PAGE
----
Algorithm reduces use of CT scans when diagnosing children with appendicitis

Implementation of an algorithm aimed to diagnose pediatric patients with suspected appendicitis reduces the utilization of computed tomography (CT) scans, without affecting diagnostic accuracy, Mayo Clinic Children's Center researchers have found. The study was recently published in the journal Surgery.

Acute is the most common cause of acute abdominal pain in children. Appendicitis occurs when the appendix becomes inflamed and filled with pus. CT scans are often used to diagnose because they are accurate, widely available and have the ability to provide clinicians with advanced information in appendicitis cases suspected of complications.

However, CT scans are expensive and expose patients to ionizing radiation. "This algorithm was developed by a multidisciplinary group of pediatric emergency room physicians, and radiologists to eliminate unnecessary exposure to radiation," explains Michael B. Ishitani, M.D., lead author of the study.

The study compared , under the age of 18, who underwent an appendectomy for acute appendicitis pre-algorithm implementation and post-implementation. Researchers studied 331 pediatric cases over the course of five years, and found that CT utilization decreased from 39 percent to 18 percent after the algorithm was in place.

Researchers found that when the algorithm was implemented, use of CT scans in patients dropped by over 50 percent, without affecting , proving that reducing the use of CT scans when evaluating patients for appendicitis is safe and cost-effective.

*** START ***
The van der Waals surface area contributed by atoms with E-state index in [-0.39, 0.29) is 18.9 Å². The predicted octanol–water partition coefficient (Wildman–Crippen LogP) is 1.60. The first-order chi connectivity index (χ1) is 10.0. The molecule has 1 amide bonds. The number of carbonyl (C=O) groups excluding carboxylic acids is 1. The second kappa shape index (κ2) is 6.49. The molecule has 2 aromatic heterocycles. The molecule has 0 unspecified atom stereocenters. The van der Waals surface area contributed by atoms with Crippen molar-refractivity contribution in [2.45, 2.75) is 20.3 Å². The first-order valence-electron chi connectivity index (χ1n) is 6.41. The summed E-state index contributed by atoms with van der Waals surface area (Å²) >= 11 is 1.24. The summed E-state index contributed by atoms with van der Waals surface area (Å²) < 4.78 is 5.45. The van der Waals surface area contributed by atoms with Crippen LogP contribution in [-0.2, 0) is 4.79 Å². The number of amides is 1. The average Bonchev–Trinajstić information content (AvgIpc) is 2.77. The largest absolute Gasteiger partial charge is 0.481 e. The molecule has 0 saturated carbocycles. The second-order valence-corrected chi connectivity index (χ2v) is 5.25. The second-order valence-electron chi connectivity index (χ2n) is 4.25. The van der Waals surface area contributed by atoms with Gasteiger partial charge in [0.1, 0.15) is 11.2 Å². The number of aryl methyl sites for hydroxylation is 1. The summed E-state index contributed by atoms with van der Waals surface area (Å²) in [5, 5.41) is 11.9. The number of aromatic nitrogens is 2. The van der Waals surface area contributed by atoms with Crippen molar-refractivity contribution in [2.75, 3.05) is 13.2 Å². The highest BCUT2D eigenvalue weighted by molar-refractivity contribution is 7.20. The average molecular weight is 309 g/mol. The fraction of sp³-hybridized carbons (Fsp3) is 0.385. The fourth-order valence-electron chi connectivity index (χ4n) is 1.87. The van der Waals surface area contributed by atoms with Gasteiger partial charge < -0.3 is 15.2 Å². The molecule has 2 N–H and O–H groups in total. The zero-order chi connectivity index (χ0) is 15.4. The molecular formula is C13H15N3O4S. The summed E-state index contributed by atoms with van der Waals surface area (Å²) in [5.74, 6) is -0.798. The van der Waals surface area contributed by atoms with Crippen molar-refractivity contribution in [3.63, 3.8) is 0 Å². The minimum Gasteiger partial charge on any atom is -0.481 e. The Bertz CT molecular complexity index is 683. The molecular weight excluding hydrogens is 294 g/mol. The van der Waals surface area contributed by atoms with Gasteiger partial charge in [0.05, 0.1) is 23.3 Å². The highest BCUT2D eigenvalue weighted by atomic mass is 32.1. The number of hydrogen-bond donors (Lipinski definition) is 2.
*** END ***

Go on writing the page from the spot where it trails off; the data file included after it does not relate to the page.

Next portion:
"Implementation of this algorithm across multiple centers is the ideal outcome of this study, followed by further evaluations over time to ensure that the low rate of CT scan use continues," says Dr. Ishitani.

Related Stories

Ultrasound diagnoses appendicitis without X-rays

date Dec 27, 2012

Children suspected of having appendicitis are more likely to receive CT scans, which involve radiation, if they are evaluated at a general hospital, a new study by Washington University School of Medicine in St. Louis has ...

Recommended for you

DNA blood test detects lung cancer mutations

date Apr 17, 2015

Cancer DNA circulating in the bloodstream of lung cancer patients can provide doctors with vital mutation information that can help optimise treatment when tumour tissue is not available, an international group of researchers ...

Tumors prefer the easy way out

date Apr 17, 2015

Tumor cells become lethal when they spread. Blocking this process can be a powerful way to stop cancer. Historically, scientists thought that tumor cells migrated by brute force, actively pushing through whatever ...

User comments

Please sign in to add a comment. Registration is free, and takes less than a minute. Read more

Click here to reset your password.
Sign in to get notified via email when new comments are made.